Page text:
The roar of Air Force One (search) and a tip of its wing over the playing field signaled President Bush's arrival Saturday at the Army-Navy football game, a matchup steeped in tradition and shadowed today by the war in Iraq.
Asked on the field who he thought would win the game, Bush said: "The United States of America."
Navy won the game, 42-13.
A devoted sports fan, Bush made a triumphant entrance to the 105th contest in the series when his plane swooped over Lincoln Financial Field (search) before landing nearby. Bush took his seat on the Army side to start the game, with injured soldiers next to him. At halftime, he moved to the Navy's side.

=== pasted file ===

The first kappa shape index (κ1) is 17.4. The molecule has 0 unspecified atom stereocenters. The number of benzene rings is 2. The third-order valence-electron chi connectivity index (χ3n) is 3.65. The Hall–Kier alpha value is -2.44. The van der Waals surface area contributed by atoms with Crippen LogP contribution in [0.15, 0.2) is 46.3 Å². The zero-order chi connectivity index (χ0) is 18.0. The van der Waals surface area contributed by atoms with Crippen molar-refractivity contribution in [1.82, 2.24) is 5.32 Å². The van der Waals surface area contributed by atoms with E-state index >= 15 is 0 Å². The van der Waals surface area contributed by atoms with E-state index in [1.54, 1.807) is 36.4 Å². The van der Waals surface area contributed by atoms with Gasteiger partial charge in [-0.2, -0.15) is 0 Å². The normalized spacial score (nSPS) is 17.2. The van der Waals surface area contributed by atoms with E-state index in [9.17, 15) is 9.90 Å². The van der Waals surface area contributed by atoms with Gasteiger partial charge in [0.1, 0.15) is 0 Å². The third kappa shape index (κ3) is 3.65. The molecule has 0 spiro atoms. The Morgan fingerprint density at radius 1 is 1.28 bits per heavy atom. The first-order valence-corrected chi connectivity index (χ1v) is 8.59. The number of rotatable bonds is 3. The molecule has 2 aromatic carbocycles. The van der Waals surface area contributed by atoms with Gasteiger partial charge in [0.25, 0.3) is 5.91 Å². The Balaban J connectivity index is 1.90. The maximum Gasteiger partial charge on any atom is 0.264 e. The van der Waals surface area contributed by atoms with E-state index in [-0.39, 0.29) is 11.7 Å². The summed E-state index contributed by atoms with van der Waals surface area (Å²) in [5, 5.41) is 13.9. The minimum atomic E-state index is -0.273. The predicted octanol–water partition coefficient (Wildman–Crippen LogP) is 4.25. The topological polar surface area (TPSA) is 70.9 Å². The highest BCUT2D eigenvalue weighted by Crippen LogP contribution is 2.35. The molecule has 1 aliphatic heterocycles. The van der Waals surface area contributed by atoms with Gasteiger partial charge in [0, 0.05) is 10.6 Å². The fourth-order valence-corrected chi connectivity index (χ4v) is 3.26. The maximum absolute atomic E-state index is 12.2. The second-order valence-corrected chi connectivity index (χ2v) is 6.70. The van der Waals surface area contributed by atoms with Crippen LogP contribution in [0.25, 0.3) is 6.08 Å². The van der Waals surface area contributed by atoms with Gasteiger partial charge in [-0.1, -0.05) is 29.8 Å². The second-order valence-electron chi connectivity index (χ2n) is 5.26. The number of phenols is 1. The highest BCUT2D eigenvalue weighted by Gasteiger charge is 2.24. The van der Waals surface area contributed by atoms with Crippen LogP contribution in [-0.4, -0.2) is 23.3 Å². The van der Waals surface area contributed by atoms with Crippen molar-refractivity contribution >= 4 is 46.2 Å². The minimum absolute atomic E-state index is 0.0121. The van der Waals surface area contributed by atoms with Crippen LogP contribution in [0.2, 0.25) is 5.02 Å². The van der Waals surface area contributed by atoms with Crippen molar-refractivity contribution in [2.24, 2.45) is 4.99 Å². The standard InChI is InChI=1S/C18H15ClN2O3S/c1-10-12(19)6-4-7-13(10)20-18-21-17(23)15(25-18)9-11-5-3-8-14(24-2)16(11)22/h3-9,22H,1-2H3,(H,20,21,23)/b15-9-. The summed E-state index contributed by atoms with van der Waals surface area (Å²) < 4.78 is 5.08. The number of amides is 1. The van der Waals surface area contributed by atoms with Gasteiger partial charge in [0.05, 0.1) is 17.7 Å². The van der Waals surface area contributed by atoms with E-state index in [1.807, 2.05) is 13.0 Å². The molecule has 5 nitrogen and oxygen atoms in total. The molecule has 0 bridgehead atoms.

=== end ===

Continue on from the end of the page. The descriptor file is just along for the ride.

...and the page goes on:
When the president entered the Navy locker room before the game, three jerseys were hanging over the doorway in remembrance of former players killed while serving in Iraq — Ron Winchester, J.P. Blecksmith and Scott Zellem.
During a visit to Army's locker room, Bush said, "It's my honor to be here for this game. I know you're going to play hard, but I'm here to tell you, thanks for serving your country."
The coin that Bush tossed to start the game — tails, for Navy — was from the Iraqi city of Fallujah. Players from both teams wore patches to honor their fellow servicemen.
Among those traveling with the president were his brother Marvin; Veterans Affairs Secretary Anthony Principi; Sen. Zell Miller, D-Ga.; Sen. John McCain, R-Ariz., a graduate of the Naval Academy; chief of staff Andy Card; and senior adviser Karl Rove.
Bush also attended the contest in 2001, less than three months after the Sept. 11 attacks. He told members of the armed services then that his thoughts were on the game but also on Americans who were fighting terrorism in Afghanistan (search).